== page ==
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Review the estimates done by the Congressional Budget Office (CBO) and the staff of the Joint Committee on Taxation (JCT).
Discuss a number of challenges to those estimates.
Nothing I’m going to say is new: Everything is drawn from the letters that CBO has released. But probably you have not been following everything we’ve written as closely as I have, so some or all of this may be new to you.
3 Forecast for a Slow Recovery
Severe economic downturns often sow the seeds of robust recoveries:
During a slump in economic activity, consumers defer purchases, and businesses postpone capital spending.
Once demand picks up, spending and employment can accelerate rapidly.
The current recovery will be dampened by several factors:
Continuing fragility of some financial markets and institutions.
The problem with the federal budget deficit is not its level today when the economy is weak. The problem is its future path.
Forecasts of budget and economic outcomes are highly uncertain. We believe that our projection balances the risks.
The outlook for the budget under “current policy” is bleak. The key choices are not whether to change course on the federal budget, but how quickly and in what way.
15 Effective Federal Tax Rates Percent
16 Federal Revenues, 1970 to 2020 Percentage of GDP Note: Extending certain tax provisions enacted in 2001 and 2003 would also increase outlays for refundable tax credits. However, the outlay effect is shown here in the revenue line.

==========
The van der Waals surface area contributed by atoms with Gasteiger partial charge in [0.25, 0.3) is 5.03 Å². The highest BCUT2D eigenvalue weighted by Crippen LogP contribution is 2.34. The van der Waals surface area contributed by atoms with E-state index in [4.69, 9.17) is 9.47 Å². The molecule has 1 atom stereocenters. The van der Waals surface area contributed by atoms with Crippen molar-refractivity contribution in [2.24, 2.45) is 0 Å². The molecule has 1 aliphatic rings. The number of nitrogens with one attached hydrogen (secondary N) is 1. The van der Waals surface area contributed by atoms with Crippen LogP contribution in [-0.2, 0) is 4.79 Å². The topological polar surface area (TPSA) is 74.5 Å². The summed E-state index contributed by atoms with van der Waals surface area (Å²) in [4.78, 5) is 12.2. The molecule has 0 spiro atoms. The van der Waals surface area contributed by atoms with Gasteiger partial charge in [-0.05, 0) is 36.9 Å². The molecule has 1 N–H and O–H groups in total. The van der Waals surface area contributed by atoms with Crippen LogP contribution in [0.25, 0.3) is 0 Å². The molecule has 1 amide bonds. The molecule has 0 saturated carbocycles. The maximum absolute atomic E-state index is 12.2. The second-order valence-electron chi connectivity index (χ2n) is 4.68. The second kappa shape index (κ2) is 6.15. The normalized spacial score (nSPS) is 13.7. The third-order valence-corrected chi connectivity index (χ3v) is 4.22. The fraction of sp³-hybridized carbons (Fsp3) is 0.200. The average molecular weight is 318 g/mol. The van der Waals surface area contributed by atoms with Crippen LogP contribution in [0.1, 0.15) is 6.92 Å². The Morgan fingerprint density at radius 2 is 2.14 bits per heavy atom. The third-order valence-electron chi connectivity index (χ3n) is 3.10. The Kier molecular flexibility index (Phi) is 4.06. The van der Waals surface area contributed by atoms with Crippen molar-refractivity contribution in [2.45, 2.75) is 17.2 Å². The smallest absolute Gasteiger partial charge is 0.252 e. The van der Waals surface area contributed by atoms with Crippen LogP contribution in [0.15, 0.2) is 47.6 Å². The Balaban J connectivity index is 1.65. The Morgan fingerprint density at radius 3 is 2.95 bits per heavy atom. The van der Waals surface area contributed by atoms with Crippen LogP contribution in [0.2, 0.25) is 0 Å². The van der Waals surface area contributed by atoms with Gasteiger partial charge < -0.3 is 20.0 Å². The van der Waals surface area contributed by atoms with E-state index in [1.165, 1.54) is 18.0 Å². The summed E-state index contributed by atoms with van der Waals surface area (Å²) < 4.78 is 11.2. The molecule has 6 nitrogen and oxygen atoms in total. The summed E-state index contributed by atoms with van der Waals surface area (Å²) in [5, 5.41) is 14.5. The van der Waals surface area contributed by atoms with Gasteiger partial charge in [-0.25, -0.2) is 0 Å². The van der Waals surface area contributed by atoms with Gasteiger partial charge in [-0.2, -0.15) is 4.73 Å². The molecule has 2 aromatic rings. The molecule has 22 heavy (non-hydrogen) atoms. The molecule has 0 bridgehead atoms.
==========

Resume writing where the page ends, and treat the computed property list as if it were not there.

17 Components of the Federal Budget Note: Figures are shown net of offsetting receipts where relevant.
Outlays for Some Key Federal Programs Will Exceed Total Federal Revenues Under “Current Policy” Percentage of GDP 18 Note: Extending certain tax provisions enacted in 2001 and 2003 would also increase outlays for refundable tax credits. However, the outlay effect is shown here in the revenue line.
19 If the Goal is to Balance the Budget in 2020
The problem posed by the federal budget deficit is not its current level, but its trajectory—especially if policymakers make changes to current law to maintain what many people view as current policy.
In the past several decades, the country paid for increases in Social Security, Medicare, and Medicaid spending through cuts in defense spending relative to the size of the economy. That approach is not feasible in the future. Instead, significant changes will be needed in taxes or spending directly visible to many Americans.